Until then, it will be hard for health care companies in particular to fully trust cloud software vendors, according to speakers at the EU-U.S. ehealth Marketplace and Conference in Boston on Wednesday.
Depending on customers to audit cloud vendors to ensure that their security and privacy measures comply with U.S. government regulations on protecting sensitive data is inadequate, one of the speakers said.
"The best we can do right now is a checklist," said Chris Davis, a Verizon senior architect whose job entails ensuring that the company's cloud services meet the data security regulations of various national governments. Technology, however, changes rapidly and checklists soon become dated, he said.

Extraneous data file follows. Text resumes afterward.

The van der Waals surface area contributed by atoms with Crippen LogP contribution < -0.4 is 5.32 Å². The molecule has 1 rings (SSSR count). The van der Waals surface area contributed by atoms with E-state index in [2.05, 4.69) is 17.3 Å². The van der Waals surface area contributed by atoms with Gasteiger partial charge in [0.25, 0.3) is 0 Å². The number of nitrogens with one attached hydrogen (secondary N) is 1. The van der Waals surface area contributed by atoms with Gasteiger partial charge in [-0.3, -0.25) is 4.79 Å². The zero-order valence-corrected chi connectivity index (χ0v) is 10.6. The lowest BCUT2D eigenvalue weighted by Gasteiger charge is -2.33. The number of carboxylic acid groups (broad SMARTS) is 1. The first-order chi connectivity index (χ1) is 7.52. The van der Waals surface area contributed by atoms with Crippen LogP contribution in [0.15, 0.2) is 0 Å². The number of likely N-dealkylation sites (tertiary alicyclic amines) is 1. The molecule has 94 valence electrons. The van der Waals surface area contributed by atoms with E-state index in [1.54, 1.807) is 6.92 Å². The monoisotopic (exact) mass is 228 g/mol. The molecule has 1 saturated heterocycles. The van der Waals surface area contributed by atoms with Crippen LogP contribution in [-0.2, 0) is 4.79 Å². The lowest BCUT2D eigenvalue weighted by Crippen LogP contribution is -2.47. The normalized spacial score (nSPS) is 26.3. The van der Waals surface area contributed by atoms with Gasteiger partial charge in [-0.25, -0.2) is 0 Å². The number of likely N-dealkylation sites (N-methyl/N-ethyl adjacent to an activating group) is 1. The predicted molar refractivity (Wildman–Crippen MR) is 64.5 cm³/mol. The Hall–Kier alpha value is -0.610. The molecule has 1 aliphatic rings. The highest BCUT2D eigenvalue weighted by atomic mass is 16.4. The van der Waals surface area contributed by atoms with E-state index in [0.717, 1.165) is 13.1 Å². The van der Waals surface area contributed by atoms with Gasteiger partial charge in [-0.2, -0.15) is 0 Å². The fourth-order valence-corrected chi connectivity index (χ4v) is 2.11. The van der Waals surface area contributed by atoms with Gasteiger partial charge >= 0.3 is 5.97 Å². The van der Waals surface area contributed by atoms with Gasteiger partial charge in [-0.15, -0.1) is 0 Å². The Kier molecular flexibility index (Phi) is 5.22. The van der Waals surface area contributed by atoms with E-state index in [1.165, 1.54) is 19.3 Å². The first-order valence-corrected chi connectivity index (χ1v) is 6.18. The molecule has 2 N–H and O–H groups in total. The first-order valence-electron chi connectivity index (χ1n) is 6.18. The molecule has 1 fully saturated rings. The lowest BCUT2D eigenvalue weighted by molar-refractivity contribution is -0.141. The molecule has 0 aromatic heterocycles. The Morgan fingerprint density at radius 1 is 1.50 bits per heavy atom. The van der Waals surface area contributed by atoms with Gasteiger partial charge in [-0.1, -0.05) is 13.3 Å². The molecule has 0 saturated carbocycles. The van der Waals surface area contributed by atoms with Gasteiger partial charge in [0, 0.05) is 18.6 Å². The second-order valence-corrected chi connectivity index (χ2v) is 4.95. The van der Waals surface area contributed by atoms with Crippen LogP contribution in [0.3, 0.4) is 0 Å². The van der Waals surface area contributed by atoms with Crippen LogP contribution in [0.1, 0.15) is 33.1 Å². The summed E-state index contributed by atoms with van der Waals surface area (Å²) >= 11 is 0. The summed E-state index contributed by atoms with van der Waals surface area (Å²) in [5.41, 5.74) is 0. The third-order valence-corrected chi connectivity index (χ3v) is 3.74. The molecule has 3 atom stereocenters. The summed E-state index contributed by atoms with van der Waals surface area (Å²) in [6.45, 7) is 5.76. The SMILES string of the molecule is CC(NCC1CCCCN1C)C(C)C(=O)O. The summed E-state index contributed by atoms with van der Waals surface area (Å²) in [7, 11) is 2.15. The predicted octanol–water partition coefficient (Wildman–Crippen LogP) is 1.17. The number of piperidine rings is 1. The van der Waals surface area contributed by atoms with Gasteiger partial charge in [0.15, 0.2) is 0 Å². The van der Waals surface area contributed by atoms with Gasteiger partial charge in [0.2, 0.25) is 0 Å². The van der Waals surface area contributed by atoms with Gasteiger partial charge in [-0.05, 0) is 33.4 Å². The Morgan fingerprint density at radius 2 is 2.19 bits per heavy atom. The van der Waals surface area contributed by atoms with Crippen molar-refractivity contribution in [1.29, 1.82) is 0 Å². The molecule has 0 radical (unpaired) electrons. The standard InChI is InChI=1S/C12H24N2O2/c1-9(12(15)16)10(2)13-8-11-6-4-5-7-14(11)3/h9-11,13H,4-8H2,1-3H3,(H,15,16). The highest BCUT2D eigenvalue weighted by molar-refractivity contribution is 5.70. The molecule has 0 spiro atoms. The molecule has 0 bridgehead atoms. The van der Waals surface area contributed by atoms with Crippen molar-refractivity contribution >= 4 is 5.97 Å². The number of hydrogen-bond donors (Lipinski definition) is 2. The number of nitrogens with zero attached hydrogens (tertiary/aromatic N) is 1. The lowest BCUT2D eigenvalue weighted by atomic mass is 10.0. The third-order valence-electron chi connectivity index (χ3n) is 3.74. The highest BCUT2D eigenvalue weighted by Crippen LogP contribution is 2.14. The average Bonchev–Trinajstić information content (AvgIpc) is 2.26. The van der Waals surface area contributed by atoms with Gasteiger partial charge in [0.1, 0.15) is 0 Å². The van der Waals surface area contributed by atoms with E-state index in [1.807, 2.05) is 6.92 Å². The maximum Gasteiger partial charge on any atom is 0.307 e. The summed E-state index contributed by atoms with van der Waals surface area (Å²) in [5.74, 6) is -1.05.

To properly gauge the effectiveness of a cloud vendor's security policies, customers should be able to examine the company's risk management practices. However, cloud vendors lack a reason to be this transparent. Instead, said Davis, they sign documents saying they comply with laws like the Health Insurance Portability and Accountability Act in the U.S., which governs the sharing and protecting of people's health information. The government could pass laws that encourage the exchange of cloud security practices by vendors, he said.
Companies from various industries are already collecting reams of information for projects related to big data analysis, but aren't sharing and studying this data for security matters.